In many cases a landlord will instruct more than one agent, so if Agent A has the potential tenant and takes the holding deposit he will still show the property IF THE LANDLORD INSTRUCTS HIM TO DO SO because he'll know that even if he does stop showing, Agents B, C and D will still show the property and if his first applicant doesn't get accepted then he's up against other agents to find an acceptable tenant.

 

You may not like this, but at the end of the day it's the landlord who instructs the agent on how to proceed with potential tenants.

 

I agree there are some dodgy agents - it depends where you live obviously - but generally large well-known agents will always return a holding deposit if the tenancy does not go ahead.

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DD, most LL instructiion for agent is not much more than 'Find me a suitable T prepared to pay £xx pcm to rent my property from '. Holding fees etc are normally a matter for the LA-T agreement. Only if this fee is demanded by / paid to the LL, should he be liable IMO. This would need clear instruction in the LA-LL Contract on how it is to be applied/repaid.

Agents tend to use property websites for advertising, and these are published in the public domain.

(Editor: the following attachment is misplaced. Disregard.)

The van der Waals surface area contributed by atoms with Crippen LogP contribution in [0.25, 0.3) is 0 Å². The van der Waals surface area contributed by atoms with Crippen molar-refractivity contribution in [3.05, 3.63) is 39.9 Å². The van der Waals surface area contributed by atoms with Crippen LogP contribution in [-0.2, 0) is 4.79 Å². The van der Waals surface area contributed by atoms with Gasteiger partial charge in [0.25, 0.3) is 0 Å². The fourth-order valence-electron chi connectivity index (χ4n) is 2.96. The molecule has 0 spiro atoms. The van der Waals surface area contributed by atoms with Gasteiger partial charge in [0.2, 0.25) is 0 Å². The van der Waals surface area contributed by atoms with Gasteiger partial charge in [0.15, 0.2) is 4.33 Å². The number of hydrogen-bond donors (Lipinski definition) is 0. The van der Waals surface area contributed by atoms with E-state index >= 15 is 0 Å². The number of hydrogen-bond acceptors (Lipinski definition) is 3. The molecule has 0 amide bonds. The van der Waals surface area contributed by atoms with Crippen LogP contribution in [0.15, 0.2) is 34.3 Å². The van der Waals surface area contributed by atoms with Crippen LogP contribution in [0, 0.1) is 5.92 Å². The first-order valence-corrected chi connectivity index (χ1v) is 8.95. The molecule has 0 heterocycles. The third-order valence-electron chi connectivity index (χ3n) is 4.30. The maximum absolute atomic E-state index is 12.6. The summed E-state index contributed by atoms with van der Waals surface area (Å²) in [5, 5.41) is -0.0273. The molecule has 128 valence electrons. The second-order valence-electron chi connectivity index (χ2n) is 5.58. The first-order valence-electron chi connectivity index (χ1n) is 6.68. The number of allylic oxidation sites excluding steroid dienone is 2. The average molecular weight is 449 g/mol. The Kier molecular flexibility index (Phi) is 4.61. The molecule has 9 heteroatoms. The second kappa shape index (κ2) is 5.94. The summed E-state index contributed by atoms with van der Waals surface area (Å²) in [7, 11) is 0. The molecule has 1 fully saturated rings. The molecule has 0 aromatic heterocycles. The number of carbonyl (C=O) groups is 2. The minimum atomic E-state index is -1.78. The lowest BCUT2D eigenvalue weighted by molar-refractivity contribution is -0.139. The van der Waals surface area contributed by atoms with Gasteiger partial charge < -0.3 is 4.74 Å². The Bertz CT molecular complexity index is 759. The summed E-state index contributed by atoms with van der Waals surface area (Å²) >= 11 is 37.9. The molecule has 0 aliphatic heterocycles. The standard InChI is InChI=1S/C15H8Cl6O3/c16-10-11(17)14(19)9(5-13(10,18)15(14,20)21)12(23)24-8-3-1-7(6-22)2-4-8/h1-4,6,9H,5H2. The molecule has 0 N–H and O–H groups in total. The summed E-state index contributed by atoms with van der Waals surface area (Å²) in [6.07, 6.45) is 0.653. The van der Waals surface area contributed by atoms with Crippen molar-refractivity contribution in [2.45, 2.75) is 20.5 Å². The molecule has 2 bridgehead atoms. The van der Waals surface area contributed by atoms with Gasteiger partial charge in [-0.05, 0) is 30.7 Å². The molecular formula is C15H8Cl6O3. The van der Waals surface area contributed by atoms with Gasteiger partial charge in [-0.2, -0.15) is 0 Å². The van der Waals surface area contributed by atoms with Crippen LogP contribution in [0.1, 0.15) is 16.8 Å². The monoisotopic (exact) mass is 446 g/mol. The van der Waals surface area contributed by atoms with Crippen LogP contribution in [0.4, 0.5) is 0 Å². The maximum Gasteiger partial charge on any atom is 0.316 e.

Ethical LLs/LAs should clearly state the 'property is 'under offer' and you will be No 2 in the queue' before taking a holding deposit and explain under what circumstances it will be returned/retained. It is then for prospective T to decide whether to pay it.

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It depends on the landlord. Where I live the landlord may well ask for a holding deposit and this is passed on to the landlord if the prospective tenant changes his mind thereby potentially losing the landlord a week's rent.

 

The OP's daughter was apparently the first applicant so presumably at that time it wasn't under offer and she wasn't No. 2 in the queue. The agent took a holding deposit which was returned when she was not granted the tenancy.

 

As you say, the prospective tenant has a choice as to whether they wish to pay a holding deposit or not. However, the landlord is not bound to take a prospective tenant just because they have paid a holding deposit. They too have a choice